Another picture-heavy post.

National Geographic’s guide to Japan disappointed me a bit when it had exactly three pages out of its hefty 399-page guide to Japan dedicated to Osaka. There were some pictures, but it listed a couple tourist sites to go to and that’s all.  To me it seems that the best kind of guide would be one that tells you all kinds of things to do, no matter where you are. This is what the guide had to say about Osaka:

“Although it caters to special interests with industrial tours, Osaka is no destination for sightseeing. Its monotony is broken by a network of canals, but it is mainly a hideous concrete agglomeration with a reputation for being driven, hectic, polluted, and crowded. This said, Osaka is a boisterous city of sybarites, with some of Japan’s best nightlife – and widest spectrum of fine food.”

It sounds like the writer wanted to sound smart and barely visited the actual city. I can’t say I’m an expert on it as well, but someone could say that about New York City and people would protest loudly. There are always interesting places everywhere. I personally found Osaka’s clean ocean breezes far less polluted than Hirakata City.

Anyway, as I wrote in a previous post, I planned with Ami to go to Osaka last Saturday. My roommate tagged along, and we had a fun time. Kaiyukan Aquarium is right next to a large ferris wheel, and a playful open area filled with entertainers. Osaka doesn’t just have a reputation for being filled with shrewd businessmen, but also with easygoing, friendly people – along with many different kinds of entertainers.


The ferris wheel and below, the outside of the aquarium.


We actually purchased something Ami found out about – a day pass. We were going to be going around Osaka a bit, using the trains, and she found out that we could prepay for a ticket/pass, which would work for the entire day, no matter how far we went. In the end, we payed Y500 for transportation, when we would have actually paid for more.

We stepped into the aquarium, and had a blast.




These were signs at each specific exhibit. I’m fairly sure they had something to do with children’s programs, but they were cute.




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We got to see the baby otters, but exactly at that moment my batteries failed and I had to change them. They were in an enclosure, and people pressed in from all sides to see. It was difficult to get out, but they were very cute. Ami was able to get pictures and a video, which I’ll include in a later post.

After the aquarium, we ate at what could best be described as a very American Japanese restaurant, because my roommate is a very picky eater at home, and more so here. She had pizza, and I had a “chicken steak”, which was quite obviously made with real chicken. It was served, still sizzling, on a metal plate – very nice. Ami had roe spaghetti, or spaghetti with fish eggs. (Spaghetti with fish eggs was actually the first meal I had with my Japanese host family when I came to Japan in 2005.)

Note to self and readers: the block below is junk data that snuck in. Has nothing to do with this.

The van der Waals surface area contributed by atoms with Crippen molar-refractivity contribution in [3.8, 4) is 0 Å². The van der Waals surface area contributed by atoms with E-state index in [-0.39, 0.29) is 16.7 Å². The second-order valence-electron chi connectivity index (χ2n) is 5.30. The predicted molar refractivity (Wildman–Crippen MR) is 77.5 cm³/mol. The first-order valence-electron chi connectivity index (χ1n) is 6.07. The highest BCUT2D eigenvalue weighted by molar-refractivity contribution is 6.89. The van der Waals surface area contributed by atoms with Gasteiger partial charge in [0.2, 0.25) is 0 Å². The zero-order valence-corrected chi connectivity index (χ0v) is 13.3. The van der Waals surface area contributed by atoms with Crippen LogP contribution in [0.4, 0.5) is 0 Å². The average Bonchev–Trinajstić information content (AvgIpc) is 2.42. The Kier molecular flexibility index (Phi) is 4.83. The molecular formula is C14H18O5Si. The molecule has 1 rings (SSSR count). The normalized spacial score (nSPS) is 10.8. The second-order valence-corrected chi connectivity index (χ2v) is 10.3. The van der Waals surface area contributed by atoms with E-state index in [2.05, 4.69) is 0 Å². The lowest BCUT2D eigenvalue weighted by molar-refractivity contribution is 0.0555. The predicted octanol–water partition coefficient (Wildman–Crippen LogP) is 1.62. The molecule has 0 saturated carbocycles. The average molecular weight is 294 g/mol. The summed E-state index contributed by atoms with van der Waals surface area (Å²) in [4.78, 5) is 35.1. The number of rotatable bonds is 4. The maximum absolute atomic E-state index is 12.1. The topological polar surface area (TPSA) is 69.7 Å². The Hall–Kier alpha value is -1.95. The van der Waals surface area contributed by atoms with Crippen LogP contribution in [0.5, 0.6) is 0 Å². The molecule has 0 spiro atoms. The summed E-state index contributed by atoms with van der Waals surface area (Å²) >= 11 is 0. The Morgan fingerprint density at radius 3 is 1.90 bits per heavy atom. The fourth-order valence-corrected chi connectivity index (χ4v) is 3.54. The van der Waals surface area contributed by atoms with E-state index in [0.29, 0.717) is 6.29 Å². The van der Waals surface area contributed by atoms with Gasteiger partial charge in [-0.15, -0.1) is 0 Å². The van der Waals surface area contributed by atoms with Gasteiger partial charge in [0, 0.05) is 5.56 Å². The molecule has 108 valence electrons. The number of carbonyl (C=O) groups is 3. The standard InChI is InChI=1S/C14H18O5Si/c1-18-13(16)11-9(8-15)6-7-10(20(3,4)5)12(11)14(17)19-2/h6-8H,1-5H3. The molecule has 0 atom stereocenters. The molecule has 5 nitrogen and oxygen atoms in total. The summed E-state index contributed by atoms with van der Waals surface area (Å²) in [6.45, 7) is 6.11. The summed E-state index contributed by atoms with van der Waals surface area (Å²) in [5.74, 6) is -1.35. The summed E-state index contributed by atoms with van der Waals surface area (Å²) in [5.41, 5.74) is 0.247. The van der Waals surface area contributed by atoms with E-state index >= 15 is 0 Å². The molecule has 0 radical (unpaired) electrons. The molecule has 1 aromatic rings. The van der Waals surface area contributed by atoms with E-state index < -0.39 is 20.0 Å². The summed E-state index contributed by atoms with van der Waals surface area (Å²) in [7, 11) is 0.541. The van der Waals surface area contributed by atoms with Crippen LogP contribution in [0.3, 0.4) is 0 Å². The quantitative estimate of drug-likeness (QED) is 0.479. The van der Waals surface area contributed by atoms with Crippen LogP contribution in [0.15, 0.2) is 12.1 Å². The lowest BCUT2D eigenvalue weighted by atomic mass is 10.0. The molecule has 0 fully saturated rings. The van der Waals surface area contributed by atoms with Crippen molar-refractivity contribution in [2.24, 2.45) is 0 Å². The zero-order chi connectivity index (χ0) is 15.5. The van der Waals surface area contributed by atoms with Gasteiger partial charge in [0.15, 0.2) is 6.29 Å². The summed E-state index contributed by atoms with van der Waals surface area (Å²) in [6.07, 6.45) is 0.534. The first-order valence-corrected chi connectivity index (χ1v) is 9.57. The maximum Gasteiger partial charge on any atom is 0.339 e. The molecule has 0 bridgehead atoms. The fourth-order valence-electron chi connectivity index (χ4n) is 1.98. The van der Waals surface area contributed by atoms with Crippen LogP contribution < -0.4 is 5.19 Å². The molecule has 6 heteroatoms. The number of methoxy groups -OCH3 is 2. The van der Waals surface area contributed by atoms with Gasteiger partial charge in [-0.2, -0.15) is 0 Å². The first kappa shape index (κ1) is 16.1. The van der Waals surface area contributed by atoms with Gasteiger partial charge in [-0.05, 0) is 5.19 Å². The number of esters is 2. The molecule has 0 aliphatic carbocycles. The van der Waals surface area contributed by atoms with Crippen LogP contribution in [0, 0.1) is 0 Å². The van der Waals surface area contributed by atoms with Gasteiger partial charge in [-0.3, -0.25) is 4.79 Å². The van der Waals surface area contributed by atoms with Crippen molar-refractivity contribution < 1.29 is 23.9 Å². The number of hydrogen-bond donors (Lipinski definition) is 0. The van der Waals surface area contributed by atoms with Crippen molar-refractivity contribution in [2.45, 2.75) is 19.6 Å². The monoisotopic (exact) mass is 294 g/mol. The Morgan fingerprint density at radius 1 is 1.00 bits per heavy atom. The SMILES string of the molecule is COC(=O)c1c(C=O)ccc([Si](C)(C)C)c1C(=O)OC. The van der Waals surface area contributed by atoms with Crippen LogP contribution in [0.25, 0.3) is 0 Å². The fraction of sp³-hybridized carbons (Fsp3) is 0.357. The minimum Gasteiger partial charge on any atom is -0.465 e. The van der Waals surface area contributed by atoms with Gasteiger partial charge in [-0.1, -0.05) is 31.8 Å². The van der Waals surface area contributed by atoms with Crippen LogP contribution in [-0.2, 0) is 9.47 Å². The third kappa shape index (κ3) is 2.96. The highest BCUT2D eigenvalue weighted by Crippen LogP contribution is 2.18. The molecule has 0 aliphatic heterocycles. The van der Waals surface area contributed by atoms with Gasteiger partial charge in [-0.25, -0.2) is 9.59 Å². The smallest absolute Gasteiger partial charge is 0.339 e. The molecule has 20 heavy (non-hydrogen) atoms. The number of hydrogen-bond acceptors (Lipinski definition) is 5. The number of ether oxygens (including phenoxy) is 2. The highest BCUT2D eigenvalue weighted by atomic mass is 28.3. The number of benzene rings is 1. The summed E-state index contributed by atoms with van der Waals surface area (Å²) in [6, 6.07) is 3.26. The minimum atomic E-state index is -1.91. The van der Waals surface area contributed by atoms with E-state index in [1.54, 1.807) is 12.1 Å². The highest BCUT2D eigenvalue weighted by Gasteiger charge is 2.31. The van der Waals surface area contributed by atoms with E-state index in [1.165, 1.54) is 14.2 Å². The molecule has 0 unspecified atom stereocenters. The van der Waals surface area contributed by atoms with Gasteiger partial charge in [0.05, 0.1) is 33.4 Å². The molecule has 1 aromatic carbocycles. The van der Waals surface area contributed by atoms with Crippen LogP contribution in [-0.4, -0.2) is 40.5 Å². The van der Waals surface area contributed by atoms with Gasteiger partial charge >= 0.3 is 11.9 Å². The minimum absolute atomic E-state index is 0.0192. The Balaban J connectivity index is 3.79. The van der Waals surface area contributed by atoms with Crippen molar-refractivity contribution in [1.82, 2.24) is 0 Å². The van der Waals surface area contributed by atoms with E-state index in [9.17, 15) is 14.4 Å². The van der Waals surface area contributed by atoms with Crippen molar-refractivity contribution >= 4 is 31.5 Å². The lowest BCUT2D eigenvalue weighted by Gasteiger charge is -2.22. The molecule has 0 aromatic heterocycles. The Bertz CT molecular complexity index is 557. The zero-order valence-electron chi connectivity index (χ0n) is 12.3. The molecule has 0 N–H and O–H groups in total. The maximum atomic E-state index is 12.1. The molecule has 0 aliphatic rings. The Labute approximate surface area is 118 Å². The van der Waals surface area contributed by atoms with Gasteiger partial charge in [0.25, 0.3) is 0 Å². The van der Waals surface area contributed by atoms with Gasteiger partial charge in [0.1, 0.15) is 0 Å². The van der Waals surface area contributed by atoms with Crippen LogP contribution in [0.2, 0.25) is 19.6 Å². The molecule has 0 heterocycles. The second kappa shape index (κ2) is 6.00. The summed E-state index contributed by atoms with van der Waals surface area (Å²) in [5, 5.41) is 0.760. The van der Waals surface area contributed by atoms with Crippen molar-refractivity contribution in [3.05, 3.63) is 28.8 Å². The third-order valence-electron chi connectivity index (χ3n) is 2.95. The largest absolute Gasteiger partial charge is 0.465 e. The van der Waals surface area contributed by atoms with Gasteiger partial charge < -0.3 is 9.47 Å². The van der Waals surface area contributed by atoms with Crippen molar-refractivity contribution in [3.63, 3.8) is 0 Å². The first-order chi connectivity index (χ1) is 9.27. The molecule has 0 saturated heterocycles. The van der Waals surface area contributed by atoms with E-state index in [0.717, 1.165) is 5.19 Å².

After that, we took a train to Namba, an extremely popular district of Osaka, criss-crossed with canals and neon lights. This area is famous for its cheap, good food, and we walked around a bit to fuel our hunger. We also went to a bookstore, where my roommate got a lot more manga. There were so many sights to be seen!





That’s Ami on the bottom left.


Ami told me that the clown man at the top is one of the famous symbols of Osaka.


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The famous clown again.

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A betting spot, think. On horse racing. It was a very fancy building.


Ami wanted to take me to a Taisho-era shopping center and to this manzai museum, but both of them were closed due to lack of interest. After working up an appetite, we went to find one of Ami’s favorite dishes: takoyaki. “The best takoyaki stands are the ones with long lines at them,” she told us, and took us to her favorite, a stand that makes, according to her knowledge, the best takoyaki in all of Osaka. Osaka is the originator of this food, which can now be found all over Japan. Takoyaki is like a dumpling, wrapped around pieces of octopus, especially ironic because we had just watched octopi in action at the aquarium. I had no qualms on trying it, especially because I’ve tried whole bunches of other stuff. My roommate refused to have any, so this is the gorgeous meal (mine is on the left:)


It was absolutely delicious. I loved the octopus – it had a great texture. And the “secret sauce”, similar to barbeque sauce, was absolutely superb. Those aren’t full-sized chopsticks stuck there, but rather very small ones. And this is the stand that made the takoyaki, right in front of you. See the long line?


Afterwards, we walked around some more, looking at all of the bright lights. The sun sets really early here, about 5:30.


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My roommate was tired, so we headed home afterwards. I had a good time, and I’ll be going to Osaka again on Saturday, as part of a field trip to the Osaka Peace Museum. Osaka is definitely a very different experience! It’s so important here to be open to trying new things, new places. Otherwise you don’t experience what the country is like.